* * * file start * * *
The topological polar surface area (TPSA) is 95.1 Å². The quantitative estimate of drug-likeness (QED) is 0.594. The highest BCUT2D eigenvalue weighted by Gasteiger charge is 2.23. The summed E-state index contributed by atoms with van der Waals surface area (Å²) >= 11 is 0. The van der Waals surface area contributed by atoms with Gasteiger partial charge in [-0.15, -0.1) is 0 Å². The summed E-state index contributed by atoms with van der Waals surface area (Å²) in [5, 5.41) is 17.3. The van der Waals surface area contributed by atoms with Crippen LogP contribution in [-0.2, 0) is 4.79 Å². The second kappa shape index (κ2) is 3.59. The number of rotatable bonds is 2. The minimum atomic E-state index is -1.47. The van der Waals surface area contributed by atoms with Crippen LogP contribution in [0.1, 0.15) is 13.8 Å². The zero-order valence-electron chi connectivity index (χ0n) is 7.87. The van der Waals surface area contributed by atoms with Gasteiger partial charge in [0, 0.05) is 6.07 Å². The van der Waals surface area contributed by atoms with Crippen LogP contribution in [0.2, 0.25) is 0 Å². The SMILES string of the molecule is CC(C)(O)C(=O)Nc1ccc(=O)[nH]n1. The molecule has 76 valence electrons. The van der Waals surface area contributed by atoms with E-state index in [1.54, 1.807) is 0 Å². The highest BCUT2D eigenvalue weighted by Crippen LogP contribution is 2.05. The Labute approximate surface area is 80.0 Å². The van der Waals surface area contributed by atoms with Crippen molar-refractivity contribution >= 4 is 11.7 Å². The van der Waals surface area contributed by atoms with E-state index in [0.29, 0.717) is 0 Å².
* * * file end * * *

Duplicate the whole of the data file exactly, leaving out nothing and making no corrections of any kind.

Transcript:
The topological polar surface area (TPSA) is 95.1 Å². The quantitative estimate of drug-likeness (QED) is 0.594. The highest BCUT2D eigenvalue weighted by Gasteiger charge is 2.23. The summed E-state index contributed by atoms with van der Waals surface area (Å²) >= 11 is 0. The van der Waals surface area contributed by atoms with Gasteiger partial charge in [-0.15, -0.1) is 0 Å². The summed E-state index contributed by atoms with van der Waals surface area (Å²) in [5, 5.41) is 17.3. The van der Waals surface area contributed by atoms with Crippen LogP contribution in [-0.2, 0) is 4.79 Å². The second kappa shape index (κ2) is 3.59. The number of rotatable bonds is 2. The minimum atomic E-state index is -1.47. The van der Waals surface area contributed by atoms with Crippen LogP contribution in [0.1, 0.15) is 13.8 Å². The zero-order valence-electron chi connectivity index (χ0n) is 7.87. The van der Waals surface area contributed by atoms with Gasteiger partial charge in [0, 0.05) is 6.07 Å². The van der Waals surface area contributed by atoms with Crippen LogP contribution in [0.2, 0.25) is 0 Å². The SMILES string of the molecule is CC(C)(O)C(=O)Nc1ccc(=O)[nH]n1. The molecule has 76 valence electrons. The van der Waals surface area contributed by atoms with E-state index in [1.54, 1.807) is 0 Å². The highest BCUT2D eigenvalue weighted by Crippen LogP contribution is 2.05. The Labute approximate surface area is 80.0 Å². The van der Waals surface area contributed by atoms with Crippen molar-refractivity contribution >= 4 is 11.7 Å². The van der Waals surface area contributed by atoms with E-state index in [0.29, 0.717) is 0 Å².